'Huge benefits': Copeland Mayor Mike Starkie shares views on Cumbria coal mine legal challenge
Copeland Mayor Mike Starkie has branded legal challenges against the Government's plans to approve a coal mine in West Cumbria as a 'waste of time'.
Friends of the Earth - one of two main opponents to the mine - says it will file its claim later this month.
Its main is issue is the potential climate impacts of the mine.
The other main opponent, South Lakes Action on Climate Change (SLACC), is also considering legal action and sent a letter to the Levelling Up Secretary, Michael Gove, in December seeking more information and setting out some of the errors in law in his decision.
Speaking on the legal action by Friends of the Earth, Mike Starkie said: "It is not entirely unexpected, there was always the suspicion that they would go down this line.
"Any grounds for legal action is completely baseless and I am pretty sure they are well aware of that. It just seems like a futile waste of money.
"The planning inspectors report was pretty conclusive and it has refuted all of the claims that they were making.
"This mine is the right way forward, the right decision has been made and it has followed full due process. So there is absolutely no basis for any kind of legal claim."
He continued: "Economically the local economy is going to benefit massively from this mine.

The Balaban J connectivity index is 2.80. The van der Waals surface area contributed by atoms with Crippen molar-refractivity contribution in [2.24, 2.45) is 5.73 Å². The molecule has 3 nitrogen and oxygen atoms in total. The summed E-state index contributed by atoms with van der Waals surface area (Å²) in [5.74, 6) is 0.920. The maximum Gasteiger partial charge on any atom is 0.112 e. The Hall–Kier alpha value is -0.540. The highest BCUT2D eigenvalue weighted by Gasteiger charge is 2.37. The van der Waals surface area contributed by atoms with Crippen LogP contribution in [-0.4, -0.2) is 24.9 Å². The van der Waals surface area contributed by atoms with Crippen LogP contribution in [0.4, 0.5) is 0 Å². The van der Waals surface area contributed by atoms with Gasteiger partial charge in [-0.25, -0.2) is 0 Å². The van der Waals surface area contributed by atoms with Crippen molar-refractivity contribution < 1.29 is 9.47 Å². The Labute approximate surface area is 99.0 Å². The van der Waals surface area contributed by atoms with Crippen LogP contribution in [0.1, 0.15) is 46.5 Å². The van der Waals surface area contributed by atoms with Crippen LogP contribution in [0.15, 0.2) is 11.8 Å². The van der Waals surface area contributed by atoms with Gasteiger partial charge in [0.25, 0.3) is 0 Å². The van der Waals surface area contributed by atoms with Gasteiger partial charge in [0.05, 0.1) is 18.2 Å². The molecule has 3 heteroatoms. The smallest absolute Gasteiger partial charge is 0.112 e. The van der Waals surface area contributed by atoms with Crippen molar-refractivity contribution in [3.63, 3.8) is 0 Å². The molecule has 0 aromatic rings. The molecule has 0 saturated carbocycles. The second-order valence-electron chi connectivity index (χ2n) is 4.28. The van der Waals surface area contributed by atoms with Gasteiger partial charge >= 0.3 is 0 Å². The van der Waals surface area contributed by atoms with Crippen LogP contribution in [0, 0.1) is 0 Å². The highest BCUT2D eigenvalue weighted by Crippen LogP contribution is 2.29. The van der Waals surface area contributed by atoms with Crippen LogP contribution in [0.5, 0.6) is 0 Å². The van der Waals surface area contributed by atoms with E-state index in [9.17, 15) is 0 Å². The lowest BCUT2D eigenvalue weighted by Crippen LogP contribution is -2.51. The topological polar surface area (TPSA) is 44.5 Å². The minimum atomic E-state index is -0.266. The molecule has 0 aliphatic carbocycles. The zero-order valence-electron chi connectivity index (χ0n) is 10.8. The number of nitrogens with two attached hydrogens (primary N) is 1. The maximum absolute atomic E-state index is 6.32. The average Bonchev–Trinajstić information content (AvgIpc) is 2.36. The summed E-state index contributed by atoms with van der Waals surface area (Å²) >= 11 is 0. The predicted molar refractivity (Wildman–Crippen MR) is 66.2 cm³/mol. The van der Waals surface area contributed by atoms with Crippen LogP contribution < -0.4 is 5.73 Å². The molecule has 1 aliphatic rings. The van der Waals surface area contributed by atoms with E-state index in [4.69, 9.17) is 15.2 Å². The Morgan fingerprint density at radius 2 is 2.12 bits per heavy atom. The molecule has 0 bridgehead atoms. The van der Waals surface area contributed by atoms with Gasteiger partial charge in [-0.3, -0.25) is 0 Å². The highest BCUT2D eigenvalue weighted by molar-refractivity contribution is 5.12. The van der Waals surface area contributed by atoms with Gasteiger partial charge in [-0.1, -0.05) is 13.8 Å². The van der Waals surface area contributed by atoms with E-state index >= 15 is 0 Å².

"It is going to bring significant employment opportunities, over 500 direct jobs and 1500 supply chain jobs.
"It is going to bring diversity to the local economy and it is going to bring real wealth and prosperity. It is real levelling up in action.
"I would think that Friends of the Earth would have better things that they could spend their time, energy and money on."
Niall Toru, lawyer at Friends of the Earth, said: "By giving the go-ahead to this polluting and totally unnecessary coal mine the government has not only made the wrong decision for our economy and the climate, we believe it has also acted unlawfully.
"Michael Gove has failed to account for the significant climate impacts of this mine, or how the much-needed move to green steelmaking will be impacted by its approval.
"The steel industry is under no illusion that it must decarbonise if we’re to meet our climate goals, which calls into doubt the long-term viability of the mine and the jobs used to justify it.
"Just as many jobs could be created locally through a programme to guarantee every home in the area is properly insulated.
"This would bring a myriad of benefits the mine simply can’t offer, such as lower energy bills, warmer homes and fewer carbon emissions released into our atmosphere.
"With the world facing a climate emergency, we shouldn’t have to take this challenge to court."
Want a quick and expert briefing on the biggest news stories? Listen to our latest podcasts to find out What You Need To know...